Jackson is clearly not ready to play in the NFL, and Bollinger never will be. Maybe Childress has fond reminiscence of the Doug Pederson era in Philadelphia, but it would be a shame to waste this defense with poor quarterback play.
The late-season scuttlebutt centered on Jeff Garcia, but whatever team signs Garcia will regret it. The man had two poor seasons when surrounded by mediocre talent. He played a half dozen good games with an excellent running back, solid receivers, and a very good offensive line. Garcia is 36 years old, and his inability to get the ball down the field is troubling when their only experienced receiver is a burner like Williamson. Garcia's successful 2006 season looks all too similar to Brad Johnson's 2005.
A better solution would be to pursue David Carr from the Texans. A mid-round pick is likely sufficient, and he would do well in Childress's West Coast offense. The Vikings have an offensive line that is at least serviceable, and a new start would be beneficial to the former first overall pick.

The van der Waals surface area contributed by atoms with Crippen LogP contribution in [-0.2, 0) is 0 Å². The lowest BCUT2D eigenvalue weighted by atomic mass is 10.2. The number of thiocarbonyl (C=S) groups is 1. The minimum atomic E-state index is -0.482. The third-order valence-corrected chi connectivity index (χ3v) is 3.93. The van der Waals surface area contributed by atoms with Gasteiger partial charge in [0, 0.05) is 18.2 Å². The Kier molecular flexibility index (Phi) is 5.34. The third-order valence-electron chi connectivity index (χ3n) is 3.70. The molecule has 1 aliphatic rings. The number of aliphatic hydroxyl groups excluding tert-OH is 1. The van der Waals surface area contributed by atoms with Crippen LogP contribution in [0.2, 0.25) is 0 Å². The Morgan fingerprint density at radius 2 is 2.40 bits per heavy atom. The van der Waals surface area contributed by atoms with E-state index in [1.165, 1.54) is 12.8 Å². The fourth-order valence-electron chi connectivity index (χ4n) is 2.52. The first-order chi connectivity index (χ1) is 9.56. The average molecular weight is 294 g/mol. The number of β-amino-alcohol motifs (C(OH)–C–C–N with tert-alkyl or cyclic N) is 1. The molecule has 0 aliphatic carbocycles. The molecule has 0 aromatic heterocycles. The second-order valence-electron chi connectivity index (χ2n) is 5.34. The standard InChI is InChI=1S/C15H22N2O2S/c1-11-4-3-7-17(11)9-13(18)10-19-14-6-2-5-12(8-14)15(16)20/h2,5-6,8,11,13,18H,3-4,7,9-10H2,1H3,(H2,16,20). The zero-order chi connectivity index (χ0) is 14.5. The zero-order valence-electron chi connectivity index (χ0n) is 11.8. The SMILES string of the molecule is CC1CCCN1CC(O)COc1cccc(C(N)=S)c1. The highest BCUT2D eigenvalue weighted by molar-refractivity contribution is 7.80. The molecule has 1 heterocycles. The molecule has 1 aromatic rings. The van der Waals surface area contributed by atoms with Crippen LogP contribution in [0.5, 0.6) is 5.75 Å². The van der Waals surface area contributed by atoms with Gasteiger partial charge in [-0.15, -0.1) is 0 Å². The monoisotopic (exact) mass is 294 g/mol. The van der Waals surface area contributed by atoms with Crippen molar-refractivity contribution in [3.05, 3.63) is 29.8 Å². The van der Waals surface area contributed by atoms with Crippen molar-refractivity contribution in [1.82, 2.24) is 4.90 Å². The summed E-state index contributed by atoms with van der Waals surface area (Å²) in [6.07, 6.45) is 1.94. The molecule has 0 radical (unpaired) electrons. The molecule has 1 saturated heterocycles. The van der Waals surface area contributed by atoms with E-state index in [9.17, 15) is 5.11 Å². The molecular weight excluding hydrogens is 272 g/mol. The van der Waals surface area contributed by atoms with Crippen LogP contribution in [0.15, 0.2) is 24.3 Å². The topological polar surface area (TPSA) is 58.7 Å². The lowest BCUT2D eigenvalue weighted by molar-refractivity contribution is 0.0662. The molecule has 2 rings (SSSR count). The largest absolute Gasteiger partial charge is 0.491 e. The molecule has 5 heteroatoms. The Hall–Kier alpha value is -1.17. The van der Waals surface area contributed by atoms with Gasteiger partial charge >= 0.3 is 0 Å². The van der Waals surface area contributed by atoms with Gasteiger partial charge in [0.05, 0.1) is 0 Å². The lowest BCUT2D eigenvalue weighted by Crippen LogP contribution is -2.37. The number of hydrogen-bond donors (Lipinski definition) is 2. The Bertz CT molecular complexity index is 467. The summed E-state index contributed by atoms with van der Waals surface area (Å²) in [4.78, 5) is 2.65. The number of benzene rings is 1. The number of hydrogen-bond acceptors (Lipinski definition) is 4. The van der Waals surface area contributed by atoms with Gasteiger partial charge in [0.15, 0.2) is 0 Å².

The Vikings should be pursuing every possible wide receiver. Drew Bennett would be a nice option to help stretch the field. Donte' Stallworth showed he could succeed in a similar offense in Philadelphia. Hopefully, their big additions are not Bobby Wade and Justin Gage, who would form a nice threesome with McMullen on an all-replacement level team.
Finally, the Vikings might want to upgrade the right side of their offensive line with a run at a player like Steinbach. If he could come for the right price, Leonard Davis would be a reasonable addition. A cheaper, and perhaps better solution for the value, would be to sign Damion McIntosh and try to move him to the right side.
Next week: AFC North and AFC South
*All projected cap numbers courtesy of www.askthecommish.com. These numbers are â€œballparkâ€? and are subject to change. The intention is to give an approximate idea of each team's available resources before free agency and the draft begin.